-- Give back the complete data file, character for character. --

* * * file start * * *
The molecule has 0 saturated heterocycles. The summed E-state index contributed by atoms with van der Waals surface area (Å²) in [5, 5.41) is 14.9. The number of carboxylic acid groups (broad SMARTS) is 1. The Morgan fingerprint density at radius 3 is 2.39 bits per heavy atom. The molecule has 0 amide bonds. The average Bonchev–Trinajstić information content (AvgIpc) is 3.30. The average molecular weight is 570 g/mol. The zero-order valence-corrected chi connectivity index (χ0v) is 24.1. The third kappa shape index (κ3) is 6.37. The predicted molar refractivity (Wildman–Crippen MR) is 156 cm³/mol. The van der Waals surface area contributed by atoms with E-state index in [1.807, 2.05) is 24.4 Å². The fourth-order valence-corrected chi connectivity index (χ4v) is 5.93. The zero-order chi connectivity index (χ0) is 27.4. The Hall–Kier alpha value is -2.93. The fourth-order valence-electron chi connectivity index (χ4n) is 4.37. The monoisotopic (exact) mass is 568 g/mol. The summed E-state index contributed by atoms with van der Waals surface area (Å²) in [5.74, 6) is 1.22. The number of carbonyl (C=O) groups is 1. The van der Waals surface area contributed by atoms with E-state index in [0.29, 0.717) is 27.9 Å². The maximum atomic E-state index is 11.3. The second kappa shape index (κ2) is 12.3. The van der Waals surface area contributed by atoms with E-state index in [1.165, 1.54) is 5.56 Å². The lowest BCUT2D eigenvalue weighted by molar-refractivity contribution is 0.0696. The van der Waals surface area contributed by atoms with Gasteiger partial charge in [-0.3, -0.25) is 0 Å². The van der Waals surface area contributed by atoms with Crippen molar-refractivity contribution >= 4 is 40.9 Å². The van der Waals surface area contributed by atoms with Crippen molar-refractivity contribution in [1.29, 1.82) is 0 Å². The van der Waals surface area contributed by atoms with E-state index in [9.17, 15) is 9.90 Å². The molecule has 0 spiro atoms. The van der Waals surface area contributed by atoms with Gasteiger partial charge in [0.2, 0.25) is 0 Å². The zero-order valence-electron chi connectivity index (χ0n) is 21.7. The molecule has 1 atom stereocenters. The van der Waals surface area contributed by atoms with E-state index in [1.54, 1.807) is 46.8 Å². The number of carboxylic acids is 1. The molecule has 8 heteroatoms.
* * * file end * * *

The molecule has 0 saturated heterocycles. The summed E-state index contributed by atoms with van der Waals surface area (Å²) in [5, 5.41) is 14.9. The number of carboxylic acid groups (broad SMARTS) is 1. The Morgan fingerprint density at radius 3 is 2.39 bits per heavy atom. The molecule has 0 amide bonds. The average Bonchev–Trinajstić information content (AvgIpc) is 3.30. The average molecular weight is 570 g/mol. The zero-order valence-corrected chi connectivity index (χ0v) is 24.1. The third kappa shape index (κ3) is 6.37. The predicted molar refractivity (Wildman–Crippen MR) is 156 cm³/mol. The van der Waals surface area contributed by atoms with E-state index in [1.807, 2.05) is 24.4 Å². The fourth-order valence-corrected chi connectivity index (χ4v) is 5.93. The zero-order chi connectivity index (χ0) is 27.4. The Hall–Kier alpha value is -2.93. The fourth-order valence-electron chi connectivity index (χ4n) is 4.37. The monoisotopic (exact) mass is 568 g/mol. The summed E-state index contributed by atoms with van der Waals surface area (Å²) in [5.74, 6) is 1.22. The number of carbonyl (C=O) groups is 1. The van der Waals surface area contributed by atoms with E-state index in [0.29, 0.717) is 27.9 Å². The maximum atomic E-state index is 11.3. The second kappa shape index (κ2) is 12.3. The van der Waals surface area contributed by atoms with E-state index in [1.165, 1.54) is 5.56 Å². The lowest BCUT2D eigenvalue weighted by molar-refractivity contribution is 0.0696. The van der Waals surface area contributed by atoms with Gasteiger partial charge in [-0.3, -0.25) is 0 Å². The van der Waals surface area contributed by atoms with Crippen molar-refractivity contribution >= 4 is 40.9 Å². The van der Waals surface area contributed by atoms with Crippen molar-refractivity contribution in [1.29, 1.82) is 0 Å². The van der Waals surface area contributed by atoms with E-state index in [9.17, 15) is 9.90 Å². The molecule has 0 spiro atoms. The van der Waals surface area contributed by atoms with Gasteiger partial charge in [0.2, 0.25) is 0 Å². The zero-order valence-electron chi connectivity index (χ0n) is 21.7. The molecule has 1 atom stereocenters. The van der Waals surface area contributed by atoms with E-state index in [1.54, 1.807) is 46.8 Å². The number of carboxylic acids is 1. The molecule has 8 heteroatoms.